Having made up his mind to this, he stepped smartly after the doctor, and, when the latter came under a lamp-post, placed his hand suddenly on his shoulder, and exclaimed—

"Doctor Stephen Roland, I arrest you for the murder of William Brenton!"



CHAPTER XIII.

Stephen Roland turned quietly around and shook the hand from his shoulder. It was evident that he recognized Stratton instantly.

"Is this a Chicago joke?" asked the doctor.

"If it is, Mr. Roland, I think you will find it a very serious one."

"Aren't you afraid that you may find it a serious one?"

"I don't see why I should have any fears in the premises," answered the newspaper man.

"My dear sir, do you not realize that I could knock you down or shoot you dead for what you have done, and be perfectly justified in doing so?"

"If you either knock or shoot," replied the other, "you will have to do it very quickly, for, in the language of the wild and woolly West, I've got the drop on you. In my coat pocket is a cocked revolver with my forefinger on the trigger. If you make a hostile move I can let daylight through you so quickly that you won't know what has struck you."

"Electric light, I think you mean," answered the doctor, quietly. "Even a Chicago man might find it difficult to let daylight through a person at this time in the evening. Now, this sort of thing may be Chicago manners, but I assure you it will not go down here in Cincinnati. You have rendered yourself liable to the law if I cared to make a point of it, but I do not. Come back with me to my study. I would like to talk with you."

Stratton began to feel vaguely that he had made a fool of himself. His scheme had utterly failed. The doctor was a great deal cooler and more collected than he was. Nevertheless, he had a deep distrust of the gentleman, and he kept his revolver handy for fear the other would make a dash to escape him. They walked back without saying a word to each other until they came to the doctor's office. Into the house they entered, and the doctor bolted the door behind them. Stratton suspected that very likely he was walking into a trap, but he thought he would be equal to any emergency that might arise. The doctor walked into the study, and again locked the door of that. Pulling down the blinds, he turned up the gas to its full force and sat down by a table, motioning the newspaper man to a seat on the other side.

"Now," he said calmly to Stratton, "the reason I did not resent your unwarrantable insult is this: You are conscientiously trying to get at the root of this mystery. So am I. Your reason is that you wish to score a victory for your paper. My motive is entirely different, but our object is exactly the same. Now, by some strange combination of circumstances you have come to the conclusion that I committed the crime. Am I right?"

"You are perfectly correct, doctor," replied Stratton.

"Very well, then. Now, I assure you that I am entirely innocent. Of course, I appreciate the fact that this assurance will not in the slightest degree affect your opinion, but I am interested in knowing why you came to your conclusion, and perhaps by putting our heads together, even if I dislike you and you hate me, we may see some light on this matter that has hitherto been hidden. I presume you have no objection at all to co-operate with me?"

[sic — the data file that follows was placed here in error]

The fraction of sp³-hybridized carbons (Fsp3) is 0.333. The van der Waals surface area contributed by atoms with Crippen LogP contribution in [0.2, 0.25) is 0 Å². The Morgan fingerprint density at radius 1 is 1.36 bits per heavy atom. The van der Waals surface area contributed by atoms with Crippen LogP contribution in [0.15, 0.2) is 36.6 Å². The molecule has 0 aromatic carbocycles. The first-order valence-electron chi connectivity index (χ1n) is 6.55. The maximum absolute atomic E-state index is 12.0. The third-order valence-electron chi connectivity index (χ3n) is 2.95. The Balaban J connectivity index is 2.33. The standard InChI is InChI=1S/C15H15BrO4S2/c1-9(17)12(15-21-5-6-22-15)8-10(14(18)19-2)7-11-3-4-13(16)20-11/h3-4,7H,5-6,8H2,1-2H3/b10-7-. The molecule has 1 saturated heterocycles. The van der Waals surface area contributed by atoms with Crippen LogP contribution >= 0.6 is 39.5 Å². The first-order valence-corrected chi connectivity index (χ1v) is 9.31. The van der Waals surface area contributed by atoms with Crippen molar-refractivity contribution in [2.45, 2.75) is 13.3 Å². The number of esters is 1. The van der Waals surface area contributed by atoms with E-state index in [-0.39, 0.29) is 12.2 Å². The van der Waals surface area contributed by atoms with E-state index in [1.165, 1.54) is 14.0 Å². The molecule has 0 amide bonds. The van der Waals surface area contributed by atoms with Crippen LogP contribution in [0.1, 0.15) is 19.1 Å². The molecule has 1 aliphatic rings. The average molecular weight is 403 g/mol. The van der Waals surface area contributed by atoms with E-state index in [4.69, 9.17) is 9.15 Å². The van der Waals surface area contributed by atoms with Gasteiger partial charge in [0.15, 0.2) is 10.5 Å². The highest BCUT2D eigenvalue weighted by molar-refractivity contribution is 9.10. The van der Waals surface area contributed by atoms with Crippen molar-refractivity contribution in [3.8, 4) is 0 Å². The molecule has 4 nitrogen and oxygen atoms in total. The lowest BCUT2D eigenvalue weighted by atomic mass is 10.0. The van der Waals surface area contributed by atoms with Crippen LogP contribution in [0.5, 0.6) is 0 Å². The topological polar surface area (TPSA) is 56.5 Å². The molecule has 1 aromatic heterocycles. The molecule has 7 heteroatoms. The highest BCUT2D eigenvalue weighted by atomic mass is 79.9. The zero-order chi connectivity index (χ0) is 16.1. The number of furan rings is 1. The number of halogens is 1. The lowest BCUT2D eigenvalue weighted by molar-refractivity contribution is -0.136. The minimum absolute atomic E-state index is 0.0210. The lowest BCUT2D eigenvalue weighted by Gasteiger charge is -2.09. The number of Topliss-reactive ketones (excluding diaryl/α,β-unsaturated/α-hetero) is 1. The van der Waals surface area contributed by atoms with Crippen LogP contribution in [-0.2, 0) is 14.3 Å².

"None in the least," was the reply.

"Very well, then. Now, don't mind my feelings at all, but tell me exactly why you have suspected me of being a murderer."

"Well," answered Stratton, "in the first place we must look for a motive. It seems to me that you have a motive for the crime."

"And might I ask what that motive is, or was?"

"You will admit that you disliked Brenton?"

"I will admit that, yes."

"Very well. You will admit also that you were—well, how shall I put it?—let us say, interested in his wife before her marriage?"

"I will admit that; yes."

"You, perhaps, will admit that you are interested in her now?"

"I do not see any necessity for admitting that; but still, for the purpose of getting along with the case, I will admit it. Go on."

"Very good. Here is a motive for the crime, and a very strong one. First, we will presume that you are in love with the wife of the man who is murdered. Secondly, supposing that you are mercenary, quite a considerable amount of money will come to you in case you marry Brenton's widow. Next, some one at that table poisoned him. It was not Mrs. Brenton, who poured out the cup of coffee. The cup of coffee was placed before Brenton, and my opinion is that, until it was placed there, there was no poison in that cup. The doomed man was entirely unsuspicious, and therefore it was very easy for a person to slip enough poison in that cup unseen by anybody at that table, so that when he drank his coffee nothing could have saved him. He rose from the table feeling badly, and he went to his room and died. Now, who could have placed that poison in his cup of coffee? It must have been one of the two that sat at his right and left hand. A young lady sat at his right hand. She certainly did not commit the crime. You, Stephen Roland, sat at his left hand. Do you deny any of the facts I have recited?"

"That is a very ingenious chain of circumstantial evidence. Of course, you do not think it strong enough to convict a man of such a serious crime as murder?"

"No; I quite realize the weakness of the case up to this point. But there is more to follow. Fourteen days before that dinner you purchased at the drug store on the corner of Blank Street and Nemo Avenue thirty grains of morphia. You had the poison put up in capsules of five grains each. What do you say to that bit of evidence added to the circumstantial chain which you say is ingenious?"